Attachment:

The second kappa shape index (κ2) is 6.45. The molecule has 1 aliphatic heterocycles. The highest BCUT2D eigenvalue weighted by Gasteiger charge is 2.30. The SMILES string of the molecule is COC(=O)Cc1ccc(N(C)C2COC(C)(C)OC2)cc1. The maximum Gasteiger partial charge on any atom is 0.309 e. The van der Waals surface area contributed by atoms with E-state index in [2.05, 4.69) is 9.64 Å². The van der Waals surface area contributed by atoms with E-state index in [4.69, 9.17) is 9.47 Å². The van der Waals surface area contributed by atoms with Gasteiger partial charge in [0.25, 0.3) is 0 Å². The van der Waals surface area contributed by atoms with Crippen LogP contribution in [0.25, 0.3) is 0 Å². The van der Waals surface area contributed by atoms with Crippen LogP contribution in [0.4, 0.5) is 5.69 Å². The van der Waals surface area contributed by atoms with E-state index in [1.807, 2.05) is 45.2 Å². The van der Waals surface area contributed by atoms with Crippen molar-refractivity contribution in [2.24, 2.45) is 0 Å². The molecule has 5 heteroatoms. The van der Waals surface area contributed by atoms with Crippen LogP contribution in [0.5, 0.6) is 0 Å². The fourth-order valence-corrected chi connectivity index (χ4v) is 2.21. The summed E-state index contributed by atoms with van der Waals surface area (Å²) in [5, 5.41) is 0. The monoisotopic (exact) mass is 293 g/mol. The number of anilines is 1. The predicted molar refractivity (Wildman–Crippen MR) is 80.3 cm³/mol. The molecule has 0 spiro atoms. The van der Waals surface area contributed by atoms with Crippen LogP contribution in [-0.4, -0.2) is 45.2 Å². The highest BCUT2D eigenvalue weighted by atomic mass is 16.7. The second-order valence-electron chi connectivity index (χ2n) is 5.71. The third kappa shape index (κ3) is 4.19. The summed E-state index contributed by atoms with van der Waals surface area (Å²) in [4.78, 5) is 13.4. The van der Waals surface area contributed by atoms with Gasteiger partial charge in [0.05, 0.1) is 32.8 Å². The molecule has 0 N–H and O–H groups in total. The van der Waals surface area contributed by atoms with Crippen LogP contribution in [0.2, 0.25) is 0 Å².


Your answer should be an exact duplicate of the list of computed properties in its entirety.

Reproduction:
The second kappa shape index (κ2) is 6.45. The molecule has 1 aliphatic heterocycles. The highest BCUT2D eigenvalue weighted by Gasteiger charge is 2.30. The SMILES string of the molecule is COC(=O)Cc1ccc(N(C)C2COC(C)(C)OC2)cc1. The maximum Gasteiger partial charge on any atom is 0.309 e. The van der Waals surface area contributed by atoms with E-state index in [2.05, 4.69) is 9.64 Å². The van der Waals surface area contributed by atoms with E-state index in [4.69, 9.17) is 9.47 Å². The van der Waals surface area contributed by atoms with Gasteiger partial charge in [0.25, 0.3) is 0 Å². The van der Waals surface area contributed by atoms with Crippen LogP contribution in [0.25, 0.3) is 0 Å². The van der Waals surface area contributed by atoms with Crippen LogP contribution in [0.4, 0.5) is 5.69 Å². The van der Waals surface area contributed by atoms with E-state index in [1.807, 2.05) is 45.2 Å². The van der Waals surface area contributed by atoms with Crippen molar-refractivity contribution in [2.24, 2.45) is 0 Å². The molecule has 5 heteroatoms. The van der Waals surface area contributed by atoms with Crippen LogP contribution in [0.5, 0.6) is 0 Å². The fourth-order valence-corrected chi connectivity index (χ4v) is 2.21. The summed E-state index contributed by atoms with van der Waals surface area (Å²) in [5, 5.41) is 0. The monoisotopic (exact) mass is 293 g/mol. The number of anilines is 1. The predicted molar refractivity (Wildman–Crippen MR) is 80.3 cm³/mol. The molecule has 0 spiro atoms. The van der Waals surface area contributed by atoms with Crippen LogP contribution in [-0.4, -0.2) is 45.2 Å². The highest BCUT2D eigenvalue weighted by atomic mass is 16.7. The second-order valence-electron chi connectivity index (χ2n) is 5.71. The third kappa shape index (κ3) is 4.19. The summed E-state index contributed by atoms with van der Waals surface area (Å²) in [4.78, 5) is 13.4. The van der Waals surface area contributed by atoms with Gasteiger partial charge in [0.05, 0.1) is 32.8 Å². The molecule has 0 N–H and O–H groups in total. The van der Waals surface area contributed by atoms with Crippen LogP contribution in [0.2, 0.25) is 0 Å².